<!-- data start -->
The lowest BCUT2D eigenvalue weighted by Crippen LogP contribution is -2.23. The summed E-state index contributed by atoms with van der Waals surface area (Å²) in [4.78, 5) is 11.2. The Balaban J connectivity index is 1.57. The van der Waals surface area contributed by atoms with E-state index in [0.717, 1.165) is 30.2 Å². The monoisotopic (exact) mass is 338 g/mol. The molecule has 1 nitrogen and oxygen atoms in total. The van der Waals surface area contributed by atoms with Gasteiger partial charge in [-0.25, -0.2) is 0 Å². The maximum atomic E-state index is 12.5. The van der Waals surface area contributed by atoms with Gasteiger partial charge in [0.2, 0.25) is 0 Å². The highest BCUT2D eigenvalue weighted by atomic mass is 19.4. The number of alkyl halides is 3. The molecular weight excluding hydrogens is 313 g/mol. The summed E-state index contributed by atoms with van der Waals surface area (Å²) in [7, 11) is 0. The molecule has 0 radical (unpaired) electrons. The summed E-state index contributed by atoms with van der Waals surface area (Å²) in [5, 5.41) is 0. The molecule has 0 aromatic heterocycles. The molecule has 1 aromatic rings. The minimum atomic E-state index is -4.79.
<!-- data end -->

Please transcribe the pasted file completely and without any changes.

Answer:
The lowest BCUT2D eigenvalue weighted by Crippen LogP contribution is -2.23. The summed E-state index contributed by atoms with van der Waals surface area (Å²) in [4.78, 5) is 11.2. The Balaban J connectivity index is 1.57. The van der Waals surface area contributed by atoms with E-state index in [0.717, 1.165) is 30.2 Å². The monoisotopic (exact) mass is 338 g/mol. The molecule has 1 nitrogen and oxygen atoms in total. The van der Waals surface area contributed by atoms with Gasteiger partial charge in [-0.25, -0.2) is 0 Å². The maximum atomic E-state index is 12.5. The van der Waals surface area contributed by atoms with Gasteiger partial charge in [0.2, 0.25) is 0 Å². The highest BCUT2D eigenvalue weighted by atomic mass is 19.4. The number of alkyl halides is 3. The molecular weight excluding hydrogens is 313 g/mol. The summed E-state index contributed by atoms with van der Waals surface area (Å²) in [7, 11) is 0. The molecule has 0 radical (unpaired) electrons. The summed E-state index contributed by atoms with van der Waals surface area (Å²) in [5, 5.41) is 0. The molecule has 0 aromatic heterocycles. The molecule has 1 aromatic rings. The minimum atomic E-state index is -4.79.